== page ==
Miguel Mota

Associate Professor, English

Office: Buchanan Tower 416
Phone: 604-822-4393
Email: Miguel.Mota@ubc.ca

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I am an Associate Professor in the Department of English. I received my B.A from Wilfrid Laurier University and my M.A. and PhD from Queen’s University. After a postdoctoral fellowship at UBC, I worked at Simon Fraser University until 2001, when I moved back to UBC.

I teach and publish in the following areas: post-1945 British literature and culture, with emphasis on the Thatcher years; the relationship between film and print cultures, and image and text more generally, with my focus at the moment being on the status and function of screenplays as print texts; and the life and work of Malcolm Lowry, whose great 1947 novel, Under the Volcano, was written while he lived with his wife in a squatter’s shack in Dollarton in North Vancouver. In 2014, I was the recipient of a Killam Teaching Prize.

As an instructor in the Arts One module “Seeing and Knowing,” I am particularly interested in how the many and varied relationships between image and text affect the nature of representation – in other words, how the ways in which image and text speak to each other reinforce, undermine, or complicate our knowledge of the world. I look forward to engaging with these issues across a broad section of texts: the poetry and engravings of William Blake; the films of Peter Greenaway; the fairy tale adaptations of Angela Carter; the digital poems of Stephanie Strickland; the postcolonial parodies of David Dabydeen; the poignant exploration of memory, representation and the Holocaust of W.G. Sebald.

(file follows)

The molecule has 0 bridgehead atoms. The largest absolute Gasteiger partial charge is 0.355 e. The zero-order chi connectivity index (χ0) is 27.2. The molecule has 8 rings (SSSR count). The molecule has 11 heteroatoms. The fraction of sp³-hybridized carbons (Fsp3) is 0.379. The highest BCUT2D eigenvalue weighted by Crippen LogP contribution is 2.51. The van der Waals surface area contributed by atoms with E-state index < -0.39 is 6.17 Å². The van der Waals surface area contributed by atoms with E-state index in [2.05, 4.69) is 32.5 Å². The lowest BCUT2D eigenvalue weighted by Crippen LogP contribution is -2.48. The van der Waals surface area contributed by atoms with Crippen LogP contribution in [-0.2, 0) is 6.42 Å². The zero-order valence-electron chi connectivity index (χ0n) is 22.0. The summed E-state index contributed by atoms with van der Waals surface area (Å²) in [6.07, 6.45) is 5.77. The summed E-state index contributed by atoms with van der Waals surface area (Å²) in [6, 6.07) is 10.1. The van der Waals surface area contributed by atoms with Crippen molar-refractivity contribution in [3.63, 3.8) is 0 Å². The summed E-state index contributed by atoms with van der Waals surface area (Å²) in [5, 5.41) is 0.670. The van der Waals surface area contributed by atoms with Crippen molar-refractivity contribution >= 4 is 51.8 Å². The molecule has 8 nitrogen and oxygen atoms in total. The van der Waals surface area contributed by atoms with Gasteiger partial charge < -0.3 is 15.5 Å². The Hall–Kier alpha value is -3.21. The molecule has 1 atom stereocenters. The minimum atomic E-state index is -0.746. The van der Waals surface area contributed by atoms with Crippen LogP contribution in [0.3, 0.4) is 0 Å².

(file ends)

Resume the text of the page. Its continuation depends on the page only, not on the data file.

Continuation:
As a member of Arts One, I feel I have a wonderful opportunity to engage with some of the smartest and most intellectually curious students coming into UBC. This is indeed a privilege. Though my usual areas of teaching and research are in the field of literary and cultural studies, Arts One provides me with the chance to share with students and colleagues an interest in interdisciplinary connections among various areas in the humanities, including history, philosophy, and sociology. This is an exciting and enriching program and I’m very happy to be a part of it.